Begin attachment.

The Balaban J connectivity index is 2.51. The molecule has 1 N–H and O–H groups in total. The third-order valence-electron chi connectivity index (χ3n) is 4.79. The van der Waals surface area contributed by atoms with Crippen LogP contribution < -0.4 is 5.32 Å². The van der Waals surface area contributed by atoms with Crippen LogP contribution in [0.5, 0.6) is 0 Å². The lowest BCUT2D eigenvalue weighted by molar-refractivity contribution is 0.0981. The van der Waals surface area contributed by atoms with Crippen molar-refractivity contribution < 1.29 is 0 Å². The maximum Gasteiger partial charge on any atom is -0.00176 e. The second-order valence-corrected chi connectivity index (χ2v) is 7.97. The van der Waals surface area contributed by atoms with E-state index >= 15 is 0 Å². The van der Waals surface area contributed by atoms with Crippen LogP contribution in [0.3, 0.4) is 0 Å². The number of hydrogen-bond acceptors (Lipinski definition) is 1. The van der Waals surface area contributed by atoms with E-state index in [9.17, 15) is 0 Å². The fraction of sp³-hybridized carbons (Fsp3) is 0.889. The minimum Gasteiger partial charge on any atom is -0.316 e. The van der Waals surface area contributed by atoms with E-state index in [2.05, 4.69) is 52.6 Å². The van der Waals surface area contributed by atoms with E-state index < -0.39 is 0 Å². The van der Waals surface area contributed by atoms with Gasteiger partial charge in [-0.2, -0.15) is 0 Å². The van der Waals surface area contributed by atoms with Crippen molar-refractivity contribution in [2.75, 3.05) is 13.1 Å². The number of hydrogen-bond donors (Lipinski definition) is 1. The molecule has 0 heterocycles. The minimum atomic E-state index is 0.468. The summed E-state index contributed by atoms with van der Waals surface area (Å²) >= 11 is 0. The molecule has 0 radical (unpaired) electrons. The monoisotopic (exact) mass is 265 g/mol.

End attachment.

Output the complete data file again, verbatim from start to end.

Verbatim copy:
The Balaban J connectivity index is 2.51. The molecule has 1 N–H and O–H groups in total. The third-order valence-electron chi connectivity index (χ3n) is 4.79. The van der Waals surface area contributed by atoms with Crippen LogP contribution < -0.4 is 5.32 Å². The van der Waals surface area contributed by atoms with Crippen LogP contribution in [0.5, 0.6) is 0 Å². The lowest BCUT2D eigenvalue weighted by molar-refractivity contribution is 0.0981. The van der Waals surface area contributed by atoms with Crippen molar-refractivity contribution < 1.29 is 0 Å². The maximum Gasteiger partial charge on any atom is -0.00176 e. The second-order valence-corrected chi connectivity index (χ2v) is 7.97. The van der Waals surface area contributed by atoms with E-state index >= 15 is 0 Å². The van der Waals surface area contributed by atoms with Crippen LogP contribution in [0.3, 0.4) is 0 Å². The number of hydrogen-bond acceptors (Lipinski definition) is 1. The van der Waals surface area contributed by atoms with E-state index in [9.17, 15) is 0 Å². The fraction of sp³-hybridized carbons (Fsp3) is 0.889. The minimum Gasteiger partial charge on any atom is -0.316 e. The van der Waals surface area contributed by atoms with E-state index in [2.05, 4.69) is 52.6 Å². The van der Waals surface area contributed by atoms with E-state index < -0.39 is 0 Å². The van der Waals surface area contributed by atoms with Gasteiger partial charge in [-0.2, -0.15) is 0 Å². The van der Waals surface area contributed by atoms with Crippen molar-refractivity contribution in [2.75, 3.05) is 13.1 Å². The number of hydrogen-bond donors (Lipinski definition) is 1. The molecule has 0 heterocycles. The minimum atomic E-state index is 0.468. The summed E-state index contributed by atoms with van der Waals surface area (Å²) >= 11 is 0. The molecule has 0 radical (unpaired) electrons. The monoisotopic (exact) mass is 265 g/mol.